The plot twists serve no purpose other than to keep the main characters apart or to retcon something that clearly did not need to be nor was likely intended to be retconned. A perfect example of this is a twist that occurs within the last few issues of the book. It is so out of the blue, so inconsistent and clearly thrown in as a last minute “gotcha,” that it doesn't hold up under any sort of scrutiny if you go back and read the earlier issues. Without getting into any spoilers beyond that, it is clear that Moore just wanted to throw one last zinger at his audience, and it fails miserably, especially when there are other happenings the audience should be invested in by that point in the series. By the end, the elements of the story that are not directly related to the romance of Katchoo and Francine have become a convoluted mess of vague motivations or have been conveniently dropped from existence.
-Molly & Poo: While we're on the subject of questionable story elements, I must say that, Freddie's incessant appearances aside, nothing has ground a series to a screeching halt moreso than the 3 or 4 issues devoted to the nonsense that is “Molly & Poo”. Possibly this is Terry Moore's attempt to imitate Alan Moore's “story within a story” that he pulled off with “Watchmen” and “Tales of the Black Freighter”, or possibly Terry Moore just thought it was appropriate to publish this experimental claptrap within the confines of SiP knowing that he had a captive audience for it, but either way: wow is it hot garbage. Molly & Poo is a series of letters and stories written by an inconsequential SiP character named Molly who never actually really appears in the series proper or has anything to do with any of the characters other than she dated Francine's brother once upon a time. In this story-within-a-story, the real-life Molly is writing about a Victorian English woman also named Molly who is in an unhappy marriage and is exchanging steamy, sexy, illicit letters with a woman named Poo (between Katchoo and Poo, can we knock it off with the ridiculous nicknames?). The story mixes these letters with some prose passages to flesh out the story, all the while revealing that the Molly in the story is a romanticized reflection of the real Molly writing the story, who may in turn be psychotic.
In another book, perhaps as its own one-shot or mini-series or novella, I might have appreciated Molly & Poo as a story set within the SiP universe but only tangentially so. Instead, we are subjected to this interruption of the main narrative on no less than three occasions, and it has absolutely nothing to do with anything going on in SiP. As much as I disliked the overall narrative of SiP, which already suffered from delays in the plot moving forward, bringing Molly & Poo into the series for entire issues at a time ruined even further the momentum of the series. And for what? For a massively indulgent story that might have been decent as a separate more fleshed-out narrative? Why is it here? What does it have to do with Francine and Katchoo? Aside from both stories involving flirtatious lesbian overtones, SiP and Molly & Poo have no thematic similarities whatsoever. This is not Black Freighter; it's just a mess. Putting myself in the shoes of a monthly reader of SiP, I probably would have stopped buying the book the first time I wasted money on Molly & Poo.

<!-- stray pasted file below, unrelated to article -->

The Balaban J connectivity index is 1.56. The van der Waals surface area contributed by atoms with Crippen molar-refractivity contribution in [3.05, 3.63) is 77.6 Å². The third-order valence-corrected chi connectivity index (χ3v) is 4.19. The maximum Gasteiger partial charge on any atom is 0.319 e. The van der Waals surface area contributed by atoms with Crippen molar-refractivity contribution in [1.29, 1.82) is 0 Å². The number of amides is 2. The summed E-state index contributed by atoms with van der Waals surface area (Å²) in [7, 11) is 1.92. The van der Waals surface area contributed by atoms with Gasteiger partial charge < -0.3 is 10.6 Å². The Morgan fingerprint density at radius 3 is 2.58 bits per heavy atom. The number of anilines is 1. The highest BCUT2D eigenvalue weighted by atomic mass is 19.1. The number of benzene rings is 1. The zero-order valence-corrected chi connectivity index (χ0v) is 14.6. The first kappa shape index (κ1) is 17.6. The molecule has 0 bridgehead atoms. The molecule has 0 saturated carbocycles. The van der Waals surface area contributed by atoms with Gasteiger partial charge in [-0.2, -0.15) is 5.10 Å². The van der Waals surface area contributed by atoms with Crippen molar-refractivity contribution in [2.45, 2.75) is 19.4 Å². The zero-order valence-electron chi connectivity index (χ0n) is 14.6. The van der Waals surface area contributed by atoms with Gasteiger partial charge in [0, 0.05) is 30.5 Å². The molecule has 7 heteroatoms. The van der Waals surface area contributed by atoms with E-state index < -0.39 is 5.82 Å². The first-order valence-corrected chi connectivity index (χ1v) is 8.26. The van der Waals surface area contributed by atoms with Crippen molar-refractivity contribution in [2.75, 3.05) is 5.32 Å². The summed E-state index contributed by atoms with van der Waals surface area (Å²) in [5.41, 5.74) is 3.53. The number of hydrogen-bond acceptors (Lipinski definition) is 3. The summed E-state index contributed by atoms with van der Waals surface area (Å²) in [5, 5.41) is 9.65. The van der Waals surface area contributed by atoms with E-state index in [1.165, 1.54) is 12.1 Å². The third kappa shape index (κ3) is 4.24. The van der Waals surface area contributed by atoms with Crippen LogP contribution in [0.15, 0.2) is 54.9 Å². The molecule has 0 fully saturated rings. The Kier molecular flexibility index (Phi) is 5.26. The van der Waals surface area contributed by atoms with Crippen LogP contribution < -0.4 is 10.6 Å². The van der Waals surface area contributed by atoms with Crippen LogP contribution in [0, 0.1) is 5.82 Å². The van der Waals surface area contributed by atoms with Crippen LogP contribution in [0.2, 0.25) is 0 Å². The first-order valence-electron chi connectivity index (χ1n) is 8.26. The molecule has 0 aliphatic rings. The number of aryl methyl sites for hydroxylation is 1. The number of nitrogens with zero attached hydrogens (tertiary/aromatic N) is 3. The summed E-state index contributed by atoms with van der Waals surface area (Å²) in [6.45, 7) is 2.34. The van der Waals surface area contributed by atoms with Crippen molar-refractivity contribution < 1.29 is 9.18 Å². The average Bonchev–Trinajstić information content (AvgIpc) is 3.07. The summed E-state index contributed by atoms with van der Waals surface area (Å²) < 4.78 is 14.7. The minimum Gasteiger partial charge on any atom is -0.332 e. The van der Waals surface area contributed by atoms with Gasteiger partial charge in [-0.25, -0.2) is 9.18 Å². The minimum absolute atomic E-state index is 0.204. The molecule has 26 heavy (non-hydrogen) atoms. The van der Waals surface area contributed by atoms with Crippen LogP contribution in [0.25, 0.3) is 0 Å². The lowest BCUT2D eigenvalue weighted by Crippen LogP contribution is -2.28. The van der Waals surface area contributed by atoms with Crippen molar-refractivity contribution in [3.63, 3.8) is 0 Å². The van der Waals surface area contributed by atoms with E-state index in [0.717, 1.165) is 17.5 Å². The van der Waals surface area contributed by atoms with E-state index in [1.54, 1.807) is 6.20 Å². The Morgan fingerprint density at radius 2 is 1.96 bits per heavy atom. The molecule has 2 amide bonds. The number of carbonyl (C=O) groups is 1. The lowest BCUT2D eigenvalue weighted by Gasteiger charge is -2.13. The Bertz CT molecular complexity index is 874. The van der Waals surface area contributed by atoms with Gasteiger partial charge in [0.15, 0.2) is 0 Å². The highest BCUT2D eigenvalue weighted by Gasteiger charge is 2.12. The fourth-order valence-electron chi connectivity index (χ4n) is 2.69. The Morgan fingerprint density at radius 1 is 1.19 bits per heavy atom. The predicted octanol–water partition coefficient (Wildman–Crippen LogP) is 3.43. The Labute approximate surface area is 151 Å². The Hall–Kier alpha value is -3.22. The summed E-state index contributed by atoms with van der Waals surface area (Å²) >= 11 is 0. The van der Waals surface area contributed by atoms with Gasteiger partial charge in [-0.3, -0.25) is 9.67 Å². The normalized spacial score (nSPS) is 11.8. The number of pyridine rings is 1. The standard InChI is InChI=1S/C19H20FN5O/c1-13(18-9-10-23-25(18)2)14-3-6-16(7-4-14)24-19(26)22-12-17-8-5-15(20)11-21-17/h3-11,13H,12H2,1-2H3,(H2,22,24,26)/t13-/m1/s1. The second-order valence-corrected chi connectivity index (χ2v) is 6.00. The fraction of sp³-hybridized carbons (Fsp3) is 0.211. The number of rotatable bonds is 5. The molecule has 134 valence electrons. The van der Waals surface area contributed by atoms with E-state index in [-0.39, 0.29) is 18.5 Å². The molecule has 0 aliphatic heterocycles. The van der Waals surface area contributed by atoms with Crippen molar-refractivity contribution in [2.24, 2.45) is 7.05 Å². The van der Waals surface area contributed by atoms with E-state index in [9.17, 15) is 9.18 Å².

Conclusion: All told, my Strangers in Paradise Omnibus will probably remain a pretty decoration on my bookshelf, but I will never read this series again. I have read that people consider Terry Moore to be someone who writes women really well, and to that I say that Terry Moore merely writes caricatures of women in SiP; Gail Simone, Greg Rucka, and many other comic writers actually write women well. For my money, Terry Moore is not in the same league. I've just sat through 107 issues of soap opera drivel with one-dimensional characters that many of the reviewers here on Amazon seem to love. I can only speculate that many of those readers followed SiP from the beginning back in 1993 and have some level of nostalgia for it. Certainly in 1993 I can imagine it would have been considered groundbreaking. Held up to a microscope by 2017's standards, I would say that there has been so much far better development of female and homosexual characters in recent years in other comics and books and television/film so as to make SiP's portrayal seem shallow, juvenile, and just as I characterized Moore's aforementioned ruination of Runaways, ill-advised. The series gets two stars from me for the artwork and for keeping me curious enough about what was going to happen next even though I wasn't emotionally invested in it. If you have fuzzy feelings of nostalgia for SiP, by all means buy this omnibus edition and enjoy it. If you're a new reader, I'd recommend maybe checking out one of the trades or pocket editions before shelling out for the complete series based on some biased reviews.